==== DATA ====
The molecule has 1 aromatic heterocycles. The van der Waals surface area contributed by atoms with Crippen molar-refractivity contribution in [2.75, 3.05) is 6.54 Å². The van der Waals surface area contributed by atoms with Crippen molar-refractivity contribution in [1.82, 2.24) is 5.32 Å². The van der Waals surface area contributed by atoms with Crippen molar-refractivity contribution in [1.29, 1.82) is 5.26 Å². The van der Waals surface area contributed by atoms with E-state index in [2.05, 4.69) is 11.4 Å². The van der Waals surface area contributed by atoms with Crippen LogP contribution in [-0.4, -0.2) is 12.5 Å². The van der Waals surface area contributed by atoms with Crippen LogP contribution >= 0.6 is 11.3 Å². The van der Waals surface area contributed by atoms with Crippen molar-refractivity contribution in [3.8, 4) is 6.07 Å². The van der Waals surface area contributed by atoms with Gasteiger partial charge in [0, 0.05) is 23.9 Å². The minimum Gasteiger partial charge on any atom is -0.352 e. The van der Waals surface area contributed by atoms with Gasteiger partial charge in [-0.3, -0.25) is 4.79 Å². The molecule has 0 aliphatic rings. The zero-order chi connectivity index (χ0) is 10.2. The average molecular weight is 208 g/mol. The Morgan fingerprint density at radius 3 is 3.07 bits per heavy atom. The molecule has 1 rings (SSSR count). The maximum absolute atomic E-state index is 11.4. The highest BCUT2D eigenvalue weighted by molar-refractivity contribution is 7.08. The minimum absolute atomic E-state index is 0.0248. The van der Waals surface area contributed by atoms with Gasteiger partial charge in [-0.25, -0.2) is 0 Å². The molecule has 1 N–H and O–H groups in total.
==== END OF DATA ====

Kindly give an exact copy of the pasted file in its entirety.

The molecule has 1 aromatic heterocycles. The van der Waals surface area contributed by atoms with Crippen molar-refractivity contribution in [2.75, 3.05) is 6.54 Å². The van der Waals surface area contributed by atoms with Crippen molar-refractivity contribution in [1.82, 2.24) is 5.32 Å². The van der Waals surface area contributed by atoms with Crippen molar-refractivity contribution in [1.29, 1.82) is 5.26 Å². The van der Waals surface area contributed by atoms with E-state index in [2.05, 4.69) is 11.4 Å². The van der Waals surface area contributed by atoms with Crippen LogP contribution in [-0.4, -0.2) is 12.5 Å². The van der Waals surface area contributed by atoms with Crippen LogP contribution >= 0.6 is 11.3 Å². The van der Waals surface area contributed by atoms with Crippen molar-refractivity contribution in [3.8, 4) is 6.07 Å². The van der Waals surface area contributed by atoms with Gasteiger partial charge in [0, 0.05) is 23.9 Å². The minimum Gasteiger partial charge on any atom is -0.352 e. The van der Waals surface area contributed by atoms with Gasteiger partial charge in [-0.3, -0.25) is 4.79 Å². The molecule has 0 aliphatic rings. The zero-order chi connectivity index (χ0) is 10.2. The average molecular weight is 208 g/mol. The Morgan fingerprint density at radius 3 is 3.07 bits per heavy atom. The molecule has 1 rings (SSSR count). The maximum absolute atomic E-state index is 11.4. The highest BCUT2D eigenvalue weighted by molar-refractivity contribution is 7.08. The minimum absolute atomic E-state index is 0.0248. The van der Waals surface area contributed by atoms with Gasteiger partial charge in [-0.25, -0.2) is 0 Å². The molecule has 1 N–H and O–H groups in total.